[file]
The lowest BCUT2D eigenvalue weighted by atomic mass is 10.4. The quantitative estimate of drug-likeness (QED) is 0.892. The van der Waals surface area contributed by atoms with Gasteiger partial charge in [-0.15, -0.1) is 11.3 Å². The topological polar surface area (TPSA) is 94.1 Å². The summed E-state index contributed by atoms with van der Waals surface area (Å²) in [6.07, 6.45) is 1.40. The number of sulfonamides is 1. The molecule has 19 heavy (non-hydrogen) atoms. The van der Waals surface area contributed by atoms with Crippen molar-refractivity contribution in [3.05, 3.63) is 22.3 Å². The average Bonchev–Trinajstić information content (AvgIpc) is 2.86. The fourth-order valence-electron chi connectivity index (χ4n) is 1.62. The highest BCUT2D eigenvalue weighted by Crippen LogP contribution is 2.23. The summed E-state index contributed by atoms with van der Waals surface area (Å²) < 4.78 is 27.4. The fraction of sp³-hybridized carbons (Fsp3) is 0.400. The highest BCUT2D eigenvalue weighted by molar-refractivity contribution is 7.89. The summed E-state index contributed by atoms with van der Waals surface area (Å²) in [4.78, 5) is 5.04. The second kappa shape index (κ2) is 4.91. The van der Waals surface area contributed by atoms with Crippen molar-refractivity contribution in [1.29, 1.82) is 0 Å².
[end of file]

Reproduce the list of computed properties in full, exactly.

The lowest BCUT2D eigenvalue weighted by atomic mass is 10.4. The quantitative estimate of drug-likeness (QED) is 0.892. The van der Waals surface area contributed by atoms with Gasteiger partial charge in [-0.15, -0.1) is 11.3 Å². The topological polar surface area (TPSA) is 94.1 Å². The summed E-state index contributed by atoms with van der Waals surface area (Å²) in [6.07, 6.45) is 1.40. The number of sulfonamides is 1. The molecule has 19 heavy (non-hydrogen) atoms. The van der Waals surface area contributed by atoms with Crippen molar-refractivity contribution in [3.05, 3.63) is 22.3 Å². The average Bonchev–Trinajstić information content (AvgIpc) is 2.86. The fourth-order valence-electron chi connectivity index (χ4n) is 1.62. The highest BCUT2D eigenvalue weighted by Crippen LogP contribution is 2.23. The summed E-state index contributed by atoms with van der Waals surface area (Å²) < 4.78 is 27.4. The fraction of sp³-hybridized carbons (Fsp3) is 0.400. The highest BCUT2D eigenvalue weighted by molar-refractivity contribution is 7.89. The summed E-state index contributed by atoms with van der Waals surface area (Å²) in [4.78, 5) is 5.04. The second kappa shape index (κ2) is 4.91. The van der Waals surface area contributed by atoms with Crippen molar-refractivity contribution in [1.29, 1.82) is 0 Å².